Stringers | Two

Tatoosh Island, once a whaling and fishing camp now long abandoned, beckoned with whispers of the ancients, interrupting the horizon. In the shape of a crescent lying diagonally northwest to southeast, the island protected and sheltered a secluded bay known as the Cat’s Paw. Named so not for any particular land formations, but due to the glassine palette of cobalt sea whose surface reflected a pattern of tinfoil creases and blackening shadow on occasion of the breeze preceding a violent storm. A haven for those in need during high seas or sudden marine anomalies. Private home to puffin, sea otter, seal, and grey whale.

Using the island as a compass, continuing one-quarter mile or so due west, subsurface rock formations created an artifact known as the Boneyard. Appropriately named, for at this location death was as likely to occur as fog and the wreckage on the ocean floor spoke clearly of this. Given the right conditions, this deadly reef would generate a perfectly formed wave known as Canoes. Breaking left to right, this manifestation would rise and fall with the pulse of the fickle Pacific, an indicator of her heartset on that given day. And so, flanked by colonnades of tortured Sitka Spruce, a story of the harsh winds that often battered the coast, Caspar sat, his mind overwhelmed with the image of what he proposed to do.

Twenty-four hundred miles north, winds approaching hurricane-force toppled trees and assaulted the Alaskan coast from Anchorage to Sitka. Winds measuring seventy-nine miles per hour were recorded at a private Sitka airfield where small planes were being tossed about with the chaos of a toddler’s toys. Power-lines dropped haphazardly across homes and cars throughout the city, fishing boats torn violently from their moorings, tethers of rope and cable snapping with the tension as if they were low-test monofilament. Energy from the fluke summer storm bled to the sea sending a heavy tidal surge southward. High surf warnings were being issued down the continental coast, the most significant pulses to be felt as tremendous swells from British Columbia to Northern Oregon at some point the following day.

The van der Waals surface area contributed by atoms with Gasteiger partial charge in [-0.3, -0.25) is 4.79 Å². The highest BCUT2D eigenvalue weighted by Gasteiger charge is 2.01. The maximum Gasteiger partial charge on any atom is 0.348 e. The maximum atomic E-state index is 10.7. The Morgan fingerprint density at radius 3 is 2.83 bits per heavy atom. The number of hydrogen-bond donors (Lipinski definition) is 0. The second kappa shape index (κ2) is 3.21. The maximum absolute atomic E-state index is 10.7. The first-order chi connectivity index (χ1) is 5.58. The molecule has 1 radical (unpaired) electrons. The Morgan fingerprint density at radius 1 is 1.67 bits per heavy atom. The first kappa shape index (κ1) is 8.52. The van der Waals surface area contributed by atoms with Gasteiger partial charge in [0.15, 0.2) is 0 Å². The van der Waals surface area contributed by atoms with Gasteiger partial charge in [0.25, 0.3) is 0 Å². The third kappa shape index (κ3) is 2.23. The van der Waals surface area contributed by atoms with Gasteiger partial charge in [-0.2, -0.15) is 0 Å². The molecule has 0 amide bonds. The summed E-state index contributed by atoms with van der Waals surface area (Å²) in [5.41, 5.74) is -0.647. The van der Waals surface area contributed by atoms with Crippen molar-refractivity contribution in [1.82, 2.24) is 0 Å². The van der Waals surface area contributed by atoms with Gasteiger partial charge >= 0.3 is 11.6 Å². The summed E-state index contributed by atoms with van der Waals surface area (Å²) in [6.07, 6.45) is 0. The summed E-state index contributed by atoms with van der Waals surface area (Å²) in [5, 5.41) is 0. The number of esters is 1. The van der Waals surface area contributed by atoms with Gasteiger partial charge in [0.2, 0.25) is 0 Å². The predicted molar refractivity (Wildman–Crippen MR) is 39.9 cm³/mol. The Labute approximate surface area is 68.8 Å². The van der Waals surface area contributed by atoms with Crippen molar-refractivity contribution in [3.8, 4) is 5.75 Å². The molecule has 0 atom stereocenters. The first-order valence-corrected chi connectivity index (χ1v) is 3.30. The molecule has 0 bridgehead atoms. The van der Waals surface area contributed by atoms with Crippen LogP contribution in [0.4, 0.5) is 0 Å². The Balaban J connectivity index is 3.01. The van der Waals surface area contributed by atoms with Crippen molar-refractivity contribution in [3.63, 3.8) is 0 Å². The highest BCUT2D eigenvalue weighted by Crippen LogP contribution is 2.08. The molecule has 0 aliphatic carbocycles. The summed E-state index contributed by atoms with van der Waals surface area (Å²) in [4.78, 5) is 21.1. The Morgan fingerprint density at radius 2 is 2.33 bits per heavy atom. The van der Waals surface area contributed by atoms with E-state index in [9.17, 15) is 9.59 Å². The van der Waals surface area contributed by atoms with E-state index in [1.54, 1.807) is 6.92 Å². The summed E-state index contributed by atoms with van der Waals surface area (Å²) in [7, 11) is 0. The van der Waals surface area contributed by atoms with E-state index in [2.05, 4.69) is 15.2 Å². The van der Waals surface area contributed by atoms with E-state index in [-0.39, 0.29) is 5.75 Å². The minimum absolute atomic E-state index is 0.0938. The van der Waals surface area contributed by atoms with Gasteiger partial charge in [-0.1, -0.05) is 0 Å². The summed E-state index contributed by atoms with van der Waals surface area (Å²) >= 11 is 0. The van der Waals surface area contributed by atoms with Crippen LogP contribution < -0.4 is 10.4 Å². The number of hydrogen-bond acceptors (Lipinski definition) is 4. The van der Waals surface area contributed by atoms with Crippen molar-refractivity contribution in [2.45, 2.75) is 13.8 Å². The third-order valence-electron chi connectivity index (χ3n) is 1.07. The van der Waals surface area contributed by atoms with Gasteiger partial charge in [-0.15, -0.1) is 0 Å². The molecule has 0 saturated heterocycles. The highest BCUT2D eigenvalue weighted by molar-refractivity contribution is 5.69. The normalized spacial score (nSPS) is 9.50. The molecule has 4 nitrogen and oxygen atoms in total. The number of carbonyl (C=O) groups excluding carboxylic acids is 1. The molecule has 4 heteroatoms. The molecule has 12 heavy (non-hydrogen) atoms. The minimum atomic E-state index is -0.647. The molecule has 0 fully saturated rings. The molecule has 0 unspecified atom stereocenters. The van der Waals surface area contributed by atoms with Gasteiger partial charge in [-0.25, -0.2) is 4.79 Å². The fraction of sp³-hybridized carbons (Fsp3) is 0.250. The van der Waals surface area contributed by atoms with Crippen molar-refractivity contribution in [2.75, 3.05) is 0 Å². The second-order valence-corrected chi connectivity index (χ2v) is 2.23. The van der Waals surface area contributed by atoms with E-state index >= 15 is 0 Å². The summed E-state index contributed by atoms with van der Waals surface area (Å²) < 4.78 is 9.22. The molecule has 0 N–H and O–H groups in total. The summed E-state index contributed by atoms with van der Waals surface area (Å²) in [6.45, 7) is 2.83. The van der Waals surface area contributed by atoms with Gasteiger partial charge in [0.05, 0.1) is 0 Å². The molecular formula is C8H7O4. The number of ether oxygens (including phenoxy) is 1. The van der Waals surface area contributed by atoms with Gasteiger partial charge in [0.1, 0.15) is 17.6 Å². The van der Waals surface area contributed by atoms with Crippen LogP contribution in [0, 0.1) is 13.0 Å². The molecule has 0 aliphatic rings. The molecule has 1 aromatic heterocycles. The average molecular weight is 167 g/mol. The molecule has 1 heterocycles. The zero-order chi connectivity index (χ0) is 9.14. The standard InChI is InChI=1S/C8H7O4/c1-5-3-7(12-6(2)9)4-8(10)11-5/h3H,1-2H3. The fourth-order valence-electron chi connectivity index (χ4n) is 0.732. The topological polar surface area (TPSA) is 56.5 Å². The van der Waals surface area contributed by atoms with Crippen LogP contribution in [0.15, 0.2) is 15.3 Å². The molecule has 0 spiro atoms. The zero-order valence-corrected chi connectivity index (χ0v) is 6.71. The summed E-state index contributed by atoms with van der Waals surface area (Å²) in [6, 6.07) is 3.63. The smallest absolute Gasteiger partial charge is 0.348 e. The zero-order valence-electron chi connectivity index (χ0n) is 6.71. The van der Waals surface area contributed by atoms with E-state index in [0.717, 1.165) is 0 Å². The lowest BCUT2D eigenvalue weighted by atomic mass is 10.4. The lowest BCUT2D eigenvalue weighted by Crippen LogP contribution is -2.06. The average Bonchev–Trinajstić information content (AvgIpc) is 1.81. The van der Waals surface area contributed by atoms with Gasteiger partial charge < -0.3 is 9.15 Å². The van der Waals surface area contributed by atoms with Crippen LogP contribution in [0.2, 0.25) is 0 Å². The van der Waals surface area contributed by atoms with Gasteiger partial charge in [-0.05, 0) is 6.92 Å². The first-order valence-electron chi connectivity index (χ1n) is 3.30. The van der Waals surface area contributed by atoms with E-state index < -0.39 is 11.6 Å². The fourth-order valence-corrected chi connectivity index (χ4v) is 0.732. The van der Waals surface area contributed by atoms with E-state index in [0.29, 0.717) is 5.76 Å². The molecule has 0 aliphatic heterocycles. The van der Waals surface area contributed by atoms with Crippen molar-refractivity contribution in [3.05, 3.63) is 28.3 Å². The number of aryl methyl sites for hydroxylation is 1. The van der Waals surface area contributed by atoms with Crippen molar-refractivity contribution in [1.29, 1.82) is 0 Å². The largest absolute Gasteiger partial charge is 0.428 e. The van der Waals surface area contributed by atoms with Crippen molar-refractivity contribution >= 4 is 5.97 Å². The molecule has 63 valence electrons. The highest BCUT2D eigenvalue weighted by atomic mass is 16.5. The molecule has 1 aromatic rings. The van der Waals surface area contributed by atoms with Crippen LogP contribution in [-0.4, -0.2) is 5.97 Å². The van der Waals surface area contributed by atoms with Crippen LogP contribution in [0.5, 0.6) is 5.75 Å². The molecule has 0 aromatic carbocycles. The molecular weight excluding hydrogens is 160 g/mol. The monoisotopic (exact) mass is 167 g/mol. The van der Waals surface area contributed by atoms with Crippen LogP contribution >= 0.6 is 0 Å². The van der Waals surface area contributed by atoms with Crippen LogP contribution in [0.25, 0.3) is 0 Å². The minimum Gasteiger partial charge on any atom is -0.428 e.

to be continued…

Stringers | One

Buttercup rolled onto the rugged cliffs of Cape Flattery having never exceeded her top-end of sixty-eight miles per hour on the nineteen hundred mile epic. Christened Buttercup, the 1979 T2 Volkswagen Camper presented a mid-summer bloom of orangey-yellow from moon-round headlights to the access cover of her air-cooled rear engine. Battered California license plates, ubiquitous surfboard adorning the roof, spare tire replacing the left rear seven-hundred and fourteen miles back. She was a traveler, as was the man at her helm. Purchased four years ago, one-hundred eighty-five thousand miles old, the black and white numerals on the German clock now read just shy of two hundred thousand.

Reaching the northwestern-most point of the Evergreen State had been both a triumphant journey and a saintly exercise of enduring patience for both the aging camper and at times, for those that shared the road. Each elevation change presented its own challenges only to become yet another milestone celebrated through the hazy effect of a cracked rear-view mirror. Crossing the final mountain passage had been the worst, three-thousand feet above sea level, on hands and knees drowning in fog and rain, backing up traffic three times beyond the legal limit. Summiting at noon, another two hundred forty miles to go, six hours on the outside to the cape.

Hunched above the front road-wheels, wrists relaxed and resting atop the hard cold plastic of Buttercup’s steering wheel, Caspar now sat motionless, observing the explosion of whitecaps breaking on the confusion of basalt sculptures that sprung from the green-grey sea. Directly below the wheels, hidden from sight due to the sheer steepness of the rock face, a beach sloped towards more delicate waves licking at the coarse black and tan sand as old as the earth itself. Only a passing cloud of common sense warned Caspar from inching any closer to the edge.